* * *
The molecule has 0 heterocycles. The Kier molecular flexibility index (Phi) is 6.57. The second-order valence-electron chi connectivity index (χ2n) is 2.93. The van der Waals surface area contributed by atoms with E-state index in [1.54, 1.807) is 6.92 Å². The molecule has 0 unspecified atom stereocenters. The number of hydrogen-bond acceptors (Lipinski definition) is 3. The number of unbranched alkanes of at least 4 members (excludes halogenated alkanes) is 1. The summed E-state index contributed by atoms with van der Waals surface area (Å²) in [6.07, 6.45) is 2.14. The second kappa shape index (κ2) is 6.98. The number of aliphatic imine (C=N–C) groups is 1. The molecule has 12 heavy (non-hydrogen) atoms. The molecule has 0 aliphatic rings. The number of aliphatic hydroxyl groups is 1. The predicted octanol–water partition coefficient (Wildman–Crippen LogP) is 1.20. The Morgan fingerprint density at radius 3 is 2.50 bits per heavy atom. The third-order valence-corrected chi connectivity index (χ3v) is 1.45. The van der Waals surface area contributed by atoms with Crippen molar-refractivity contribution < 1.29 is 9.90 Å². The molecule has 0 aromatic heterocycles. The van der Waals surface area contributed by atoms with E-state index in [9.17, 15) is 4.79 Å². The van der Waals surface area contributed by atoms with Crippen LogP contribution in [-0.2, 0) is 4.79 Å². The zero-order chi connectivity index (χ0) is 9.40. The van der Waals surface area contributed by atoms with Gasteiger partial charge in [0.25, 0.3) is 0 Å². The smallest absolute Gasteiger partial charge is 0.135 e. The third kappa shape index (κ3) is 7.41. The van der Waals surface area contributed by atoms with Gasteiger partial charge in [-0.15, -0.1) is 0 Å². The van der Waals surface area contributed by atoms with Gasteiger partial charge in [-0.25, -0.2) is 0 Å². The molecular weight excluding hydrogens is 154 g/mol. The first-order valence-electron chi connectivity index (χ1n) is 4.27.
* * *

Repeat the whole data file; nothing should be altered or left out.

The molecule has 0 heterocycles. The Kier molecular flexibility index (Phi) is 6.57. The second-order valence-electron chi connectivity index (χ2n) is 2.93. The van der Waals surface area contributed by atoms with E-state index in [1.54, 1.807) is 6.92 Å². The molecule has 0 unspecified atom stereocenters. The number of hydrogen-bond acceptors (Lipinski definition) is 3. The number of unbranched alkanes of at least 4 members (excludes halogenated alkanes) is 1. The summed E-state index contributed by atoms with van der Waals surface area (Å²) in [6.07, 6.45) is 2.14. The second kappa shape index (κ2) is 6.98. The number of aliphatic imine (C=N–C) groups is 1. The molecule has 12 heavy (non-hydrogen) atoms. The molecule has 0 aliphatic rings. The number of aliphatic hydroxyl groups is 1. The predicted octanol–water partition coefficient (Wildman–Crippen LogP) is 1.20. The Morgan fingerprint density at radius 3 is 2.50 bits per heavy atom. The third-order valence-corrected chi connectivity index (χ3v) is 1.45. The van der Waals surface area contributed by atoms with Crippen molar-refractivity contribution < 1.29 is 9.90 Å². The molecule has 0 aromatic heterocycles. The van der Waals surface area contributed by atoms with E-state index in [9.17, 15) is 4.79 Å². The van der Waals surface area contributed by atoms with Crippen LogP contribution in [-0.2, 0) is 4.79 Å². The zero-order chi connectivity index (χ0) is 9.40. The van der Waals surface area contributed by atoms with Gasteiger partial charge in [0.25, 0.3) is 0 Å². The smallest absolute Gasteiger partial charge is 0.135 e. The third kappa shape index (κ3) is 7.41. The van der Waals surface area contributed by atoms with Gasteiger partial charge in [-0.15, -0.1) is 0 Å². The van der Waals surface area contributed by atoms with Gasteiger partial charge in [-0.25, -0.2) is 0 Å². The molecular weight excluding hydrogens is 154 g/mol. The first-order valence-electron chi connectivity index (χ1n) is 4.27.